Biochemistry of anaerobic microorganisms
Most important results
Biochemistry, physiology and ecology of anaerobic bacteria and archaea with a focus on the enzymes and coenzymes involved in the energy metabolism of Clostridia, of sulfate-reducing bacteria and archaea, of methanogenic and methanotrophic archaea, and of aerobic methanotrophic bacteria.
The most important theoretical paper, in which the thermodynamic principles of bacterial growth are outlined, is a review on "Energy conservation in chemotrophic anaerobes" (1977) (in collaboration with K. Decker and K. Jungermann, University Freiburg.
The most important experimental findings:
Nickel and nickel enzymes
- Discovery of nickel as a transition metal required for growth of methanogenic archaea and acetogenic bacteria (1979). Finding of nickel in carbon monoxide dehydrogenase (1979), in coenzyme F430 (1980), and in hydrogenase (1981).
Coenzyme F430 and methyl-coenzyme M reductase
- Elucidation of the structure, function and biosynthesis of the nickel-porphinoid coenzyme F430, which is the prosthetic group of methyl-coenzyme M reductase (1980 - 2014) (in collaboration with Albert Eschenmoser, Bernhard Jaun and Andreas Pfaltz, ETH Zürich).
- Demonstration that methyl-coenzyme M reductase alone can catalyze methyl-coenzyme M reduction to methane (1985).
- First demonstration that the heterodisulfide of coenzyme M and coenzyme B is - besides methane - the product of methyl-coenzyme M reduction with coenzyme B (1987).
- Discovery, that some methanogenic archaea contain two methyl-coenzyme M reductase isoenzymes (1990-1993).
- Evidence that F430 has to be in the Ni(I) oxidation state for methyl-coenzyme M reductase to be active (1991-1997).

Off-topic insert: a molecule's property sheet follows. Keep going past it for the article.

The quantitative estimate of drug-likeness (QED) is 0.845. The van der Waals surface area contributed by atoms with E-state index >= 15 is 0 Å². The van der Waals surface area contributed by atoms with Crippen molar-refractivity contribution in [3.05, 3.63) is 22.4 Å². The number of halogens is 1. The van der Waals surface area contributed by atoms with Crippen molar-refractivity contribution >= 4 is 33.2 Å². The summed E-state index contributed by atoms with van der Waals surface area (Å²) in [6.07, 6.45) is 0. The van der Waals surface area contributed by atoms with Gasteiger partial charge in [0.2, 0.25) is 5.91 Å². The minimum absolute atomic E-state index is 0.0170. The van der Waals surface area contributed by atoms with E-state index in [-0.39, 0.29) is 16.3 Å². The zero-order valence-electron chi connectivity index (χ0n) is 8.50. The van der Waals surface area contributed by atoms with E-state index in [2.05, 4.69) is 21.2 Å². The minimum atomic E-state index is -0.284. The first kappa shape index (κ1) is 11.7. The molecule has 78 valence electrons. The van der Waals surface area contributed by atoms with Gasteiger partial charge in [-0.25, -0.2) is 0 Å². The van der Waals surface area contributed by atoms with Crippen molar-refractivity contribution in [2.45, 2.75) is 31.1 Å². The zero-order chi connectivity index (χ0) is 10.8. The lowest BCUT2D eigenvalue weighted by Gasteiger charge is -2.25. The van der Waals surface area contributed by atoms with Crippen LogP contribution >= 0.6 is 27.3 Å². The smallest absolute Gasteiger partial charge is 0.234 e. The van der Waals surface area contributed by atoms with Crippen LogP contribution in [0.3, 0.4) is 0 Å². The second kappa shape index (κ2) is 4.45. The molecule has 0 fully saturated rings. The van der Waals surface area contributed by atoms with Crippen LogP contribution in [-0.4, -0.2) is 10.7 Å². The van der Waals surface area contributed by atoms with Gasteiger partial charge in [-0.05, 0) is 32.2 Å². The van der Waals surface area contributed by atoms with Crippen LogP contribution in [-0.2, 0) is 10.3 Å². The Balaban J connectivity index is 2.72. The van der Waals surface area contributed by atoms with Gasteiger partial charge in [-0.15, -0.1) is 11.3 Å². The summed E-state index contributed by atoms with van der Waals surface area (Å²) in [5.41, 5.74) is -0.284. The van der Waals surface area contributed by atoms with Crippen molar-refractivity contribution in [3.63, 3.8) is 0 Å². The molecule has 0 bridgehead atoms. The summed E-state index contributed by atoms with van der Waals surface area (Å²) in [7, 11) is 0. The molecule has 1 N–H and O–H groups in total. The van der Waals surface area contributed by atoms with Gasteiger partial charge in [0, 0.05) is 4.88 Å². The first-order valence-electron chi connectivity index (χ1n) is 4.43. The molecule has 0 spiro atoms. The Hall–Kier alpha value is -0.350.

- Elucidation of the crystal structure of methyl-coenzyme M reductase up to 1.16 Angstrom resolution. Identification of 5 posttranslational modifications (1995-2000) (in collaboration with U. Ermler, MPI for Biophysics in Frankfurt). A crystal structure of the enzyme from methanotrophic archaea was solved in 2011.
- Studies on the catalytic mechanism of methyl-coenzyme M reductase via EPR spectroscopy (1996-2014) (in collaboration with the groups of Bernhard Jaun and Arthur Schweiger, ETH Zürich).
- Evidence for "Half-of-the-sites reactivity" of methyl-coenzyme M reductase and proposal of a dual stroke engine catalytic mechanism (2005-2008).
- Discovery that archaea, which anaerobically oxidizing methane to CO2, contain high concentrations of methyl-coenzyme M reductase (2003-2011) (in collaboration with F. Widdel, MPI for Marine Microbiology, Bremen).
- Demonstration that methyl-coenzyme M reductase can catalyze the oxidation of methane at specific rates sufficient to account for the observed in vivo rates of anaerobic methane oxidation (2010(in collaboration with Bernhard Jaun, ETH Zürich).
Carbon monoxide dehydrogenase
- Discovery that carbon monoxide dehydrogenase synthesis in Clostridium pasteurianum is dependent on nickel (1979).
- Discovery that the nickel enzyme carbon monoxide dehydrogenase is involved in CO2 reduction to acetate in acetogenic bacteria (1978), in autotrophic CO2 fixation in methanogenic bacteria, in acetate conversion to methane and CO2 imethanogenic archaea and in acetate oxidation to CO2 in sulfate-reducing bacteria and archaea (1978 - 1997).
- First report that a hydrogenase contains nickel and that the nickel is redox active as revealed by EPR spectroscopy (1981/1982) (in collaboration with Simon Albracht, Amsterdam).
- First characterization of an "energy converting [NiFe]- hydrogenase" (Ech) (1998).
- Discovery of a nickel-free [Fe]-hydrogenase (Hmd) in methanogenic archae and that this enzyme contains a novel iron-guanylyl-pyridinol cofactor (Fe-GP cofactor) whose structure was elucidated (1990-2008) (in collaboration with Christian Griesinger, MPI für Biophysikalische Chemie, Göttingen, Eckhard Bill, MPI für Bioanorganische Chemie in Mülheim/Ruhr, Wolfram Meyer-Klaucke, EMBL-Outstation, Hamburg and Seigo Shima, MPI Marburg).